It’s been 20 years since the Million Man March called Black men to Washington, DC for a “day of atonement.” The eyes of the world were on what for many was hoped to be the next great March on Washington, picking up on the dream MLK unwrapped in 1963.
So, last week, nearly 20 years later, Minister Louis Farrakhan, Pastor Jeremiah Wright and others again drew crowds to Washington, D.C., under the banner “justice or else.”
Or else what? And even better, we should all ask: “What’s next?
In an open letter to Pope Francis, I recently asked these questions:
Can a Gentile love a Jew? Can a Muslim love a Christian? Is a baby in the womb a person? What is the meaning of love? Is sin a dirty word? Do we have to be filthy rich to be happy? Can the Lion really lie down with the Lamb? The point is, how do we find peace?
In two decades, many have forgotten the goal of reconciliation and given over to implied threats. Not to make light of the frustrations beleaguering the African American community, our nation and indeed the world, we must continue to teach and live out nonviolent solutions to our problems.
For example, just last week, my mother suffered a violent carjacking attack while attempting entry into her gated community. In her own words, she “was not scared or angry” at her young attacker,” she was “frustrated by the misguided effort” to take her property using physical force. In an open letter, she encouraged him to seek Jesus and nonviolence in order to fulfill his destiny.
The very next day, my Pastor and mentor of 28 years, Allen McNair, founder of Believers’ Bible Christian Church passed away. During his lifetime, he taught and demonstrated that the best way to encourage, assist and transform “Black America,” our communities, our cities, the nation and the world is with the Gospel of Jesus Christ.
My father, Rev. A.D. King; my grandfather, Rev. Martin Luther King, Sr.; and my uncle, Dr. Martin Luther King, Jr., stood at the forefront of the cause of basic human rights. In spite of horrible violence perpetrated against them and other African Americans, they held fast to the truth that “hate is too great a burden to bear.” They fought on a platform of love, the one power that can overcome hate.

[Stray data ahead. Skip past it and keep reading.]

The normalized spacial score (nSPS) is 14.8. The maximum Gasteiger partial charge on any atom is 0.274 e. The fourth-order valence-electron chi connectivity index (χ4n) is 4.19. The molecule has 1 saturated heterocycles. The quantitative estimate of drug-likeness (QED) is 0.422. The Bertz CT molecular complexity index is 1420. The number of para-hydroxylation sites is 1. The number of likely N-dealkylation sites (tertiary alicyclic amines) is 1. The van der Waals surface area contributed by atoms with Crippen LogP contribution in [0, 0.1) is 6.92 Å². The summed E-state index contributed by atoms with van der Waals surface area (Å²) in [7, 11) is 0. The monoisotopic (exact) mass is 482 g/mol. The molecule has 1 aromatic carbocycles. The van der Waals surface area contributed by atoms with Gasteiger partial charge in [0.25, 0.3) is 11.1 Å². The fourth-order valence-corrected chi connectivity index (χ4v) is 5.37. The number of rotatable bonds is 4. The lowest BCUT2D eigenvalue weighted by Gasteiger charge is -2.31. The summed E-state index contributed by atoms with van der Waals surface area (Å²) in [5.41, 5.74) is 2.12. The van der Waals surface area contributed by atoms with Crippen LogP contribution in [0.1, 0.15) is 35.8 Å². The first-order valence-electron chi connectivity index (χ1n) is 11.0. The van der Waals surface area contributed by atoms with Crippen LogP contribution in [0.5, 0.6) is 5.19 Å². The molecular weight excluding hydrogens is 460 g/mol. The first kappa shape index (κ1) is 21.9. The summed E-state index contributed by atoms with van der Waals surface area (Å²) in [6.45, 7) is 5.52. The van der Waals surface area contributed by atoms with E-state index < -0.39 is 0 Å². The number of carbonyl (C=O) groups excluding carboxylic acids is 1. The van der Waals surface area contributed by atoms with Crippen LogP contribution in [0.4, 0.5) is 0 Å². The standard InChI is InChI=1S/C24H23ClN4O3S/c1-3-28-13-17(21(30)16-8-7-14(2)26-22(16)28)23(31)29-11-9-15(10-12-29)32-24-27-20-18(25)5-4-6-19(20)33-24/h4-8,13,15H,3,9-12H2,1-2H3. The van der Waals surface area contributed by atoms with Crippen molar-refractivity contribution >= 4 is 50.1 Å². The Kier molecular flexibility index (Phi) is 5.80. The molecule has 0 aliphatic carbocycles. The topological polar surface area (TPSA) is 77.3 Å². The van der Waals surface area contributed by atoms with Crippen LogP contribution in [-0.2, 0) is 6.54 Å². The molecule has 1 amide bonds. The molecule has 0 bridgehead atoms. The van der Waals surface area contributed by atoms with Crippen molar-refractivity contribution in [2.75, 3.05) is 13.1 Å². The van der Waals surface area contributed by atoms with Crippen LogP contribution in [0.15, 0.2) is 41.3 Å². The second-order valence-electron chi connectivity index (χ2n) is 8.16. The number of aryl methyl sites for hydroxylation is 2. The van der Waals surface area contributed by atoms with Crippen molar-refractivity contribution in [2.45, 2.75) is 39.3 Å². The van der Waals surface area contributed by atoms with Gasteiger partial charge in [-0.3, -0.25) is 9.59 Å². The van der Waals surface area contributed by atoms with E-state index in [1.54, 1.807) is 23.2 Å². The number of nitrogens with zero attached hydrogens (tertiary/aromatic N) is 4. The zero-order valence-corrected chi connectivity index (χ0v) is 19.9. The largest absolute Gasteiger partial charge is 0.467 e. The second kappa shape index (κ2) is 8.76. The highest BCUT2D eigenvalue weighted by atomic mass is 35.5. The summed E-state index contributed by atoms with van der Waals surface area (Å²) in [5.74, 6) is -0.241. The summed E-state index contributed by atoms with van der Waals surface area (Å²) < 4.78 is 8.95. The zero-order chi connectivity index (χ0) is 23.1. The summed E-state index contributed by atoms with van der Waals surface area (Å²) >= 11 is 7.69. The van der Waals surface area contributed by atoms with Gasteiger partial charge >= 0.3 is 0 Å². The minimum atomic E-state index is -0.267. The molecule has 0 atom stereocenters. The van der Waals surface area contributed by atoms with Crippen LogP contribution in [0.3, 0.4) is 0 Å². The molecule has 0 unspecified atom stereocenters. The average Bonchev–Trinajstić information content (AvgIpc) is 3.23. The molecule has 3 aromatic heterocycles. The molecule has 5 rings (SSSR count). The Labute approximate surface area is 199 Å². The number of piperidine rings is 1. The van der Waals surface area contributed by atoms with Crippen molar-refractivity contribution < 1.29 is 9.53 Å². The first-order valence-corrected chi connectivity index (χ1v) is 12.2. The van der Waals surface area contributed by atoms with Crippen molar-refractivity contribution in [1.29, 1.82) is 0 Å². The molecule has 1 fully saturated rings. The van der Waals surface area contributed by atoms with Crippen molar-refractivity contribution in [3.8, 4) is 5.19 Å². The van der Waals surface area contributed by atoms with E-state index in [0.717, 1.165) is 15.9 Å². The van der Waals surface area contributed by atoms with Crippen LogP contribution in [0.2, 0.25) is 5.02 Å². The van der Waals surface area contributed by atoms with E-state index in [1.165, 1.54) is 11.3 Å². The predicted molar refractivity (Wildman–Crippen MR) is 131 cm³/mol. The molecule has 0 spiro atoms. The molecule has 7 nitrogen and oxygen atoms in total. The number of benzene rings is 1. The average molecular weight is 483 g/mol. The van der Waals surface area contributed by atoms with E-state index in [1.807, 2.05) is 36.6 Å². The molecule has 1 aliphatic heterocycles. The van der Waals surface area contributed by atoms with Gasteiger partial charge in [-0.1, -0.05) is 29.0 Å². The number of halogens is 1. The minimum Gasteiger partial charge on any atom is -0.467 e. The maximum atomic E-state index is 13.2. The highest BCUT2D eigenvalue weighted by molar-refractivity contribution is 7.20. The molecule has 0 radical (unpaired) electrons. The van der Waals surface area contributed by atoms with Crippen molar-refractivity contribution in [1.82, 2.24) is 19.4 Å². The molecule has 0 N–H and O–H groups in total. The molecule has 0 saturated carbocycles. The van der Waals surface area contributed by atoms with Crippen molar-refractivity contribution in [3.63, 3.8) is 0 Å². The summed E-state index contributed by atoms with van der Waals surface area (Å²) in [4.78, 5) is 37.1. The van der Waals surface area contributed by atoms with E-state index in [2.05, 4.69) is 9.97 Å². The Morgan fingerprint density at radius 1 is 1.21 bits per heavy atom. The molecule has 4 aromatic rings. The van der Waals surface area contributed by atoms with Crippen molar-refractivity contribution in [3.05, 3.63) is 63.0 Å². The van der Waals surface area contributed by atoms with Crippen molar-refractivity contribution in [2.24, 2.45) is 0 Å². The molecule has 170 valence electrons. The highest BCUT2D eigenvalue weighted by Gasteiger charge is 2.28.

One of the attendees in the crowd 20 years ago was Barack Obama. He became President.
Today, Dr. Ben Carson is s leading candidates to replace the President. What was unthinkable in terms of race relations for the early decades of my life is now not only acceptable, but the new norm.
The lasting impact of the King Family Legacy is that we seek the way to lasting progress and change through love, not hate. Uncle M. L. once wrote: “Bomb our homes and threaten our children, and as difficult as it is, we will still love you.”
Having survived the bombing of my family home in Birmingham, believe me, I understand the difficulty of what he said. Having lived through decades of enormous advances in harmony between blacks, whites, and others in this country, I understand the correctness of what he said.
His timeless appeal still works with profound and amazing success.
Love builds. Hate destroys.
What is also obvious, however, is that of late we have seen instances of terrible injustices committed against African American men by police officers. We have also seen for years the ongoing injustice of black-on-black crime, an occurrence of which my own mother experienced a few days ago. Our response to this violence, though, should not be to take action that destroys our neighborhoods or tears down our social structures.
Our response should always be to pursue positive change. We need not be passive – the Reverend Martin Luther King, Jr. was anything but passive!
To be effective and have a lasting impact, our actions must be rooted in love and respect for all. To lash out may be immediately satisfying, but vengeance is not only futile, it’s contagious.
When I heard a speaker at this year’s “justice or else” event chanting, “Down, down, USA!” it saddened me terribly. Not only was this speaker destructive, she was just plain wrong.
As one who sincerely prays for the peace of Jerusalem, which would ultimately lead to reconciliation among the natural and spiritual sons of Abraham, I am concerned about the lack of peaceful negotiations among the factions.
Our nation faces many trials. As the Director of African American Outreach for Priests for Life, I’m particularly grieved by our trampling of the civil rights of the unborn. But the United States has proven over and over again that, having been founded on righteous principles, we can ultimately only achieve justice by lifting up those principles, not tearing them down.
As Americans, members of the human family of Acts17:26, let us begin to meet our challenges by recognizing that each one of us, regardless of our station in life or our stage of life, is entitled to respect. Let each one of us, regardless of our color or ethnicity or even religious understanding, show concern for each other’s wellbeing.
Most of all let us love one another. That was my uncle’s dream, our family’s dream. It’s still rooted in the American Dream today.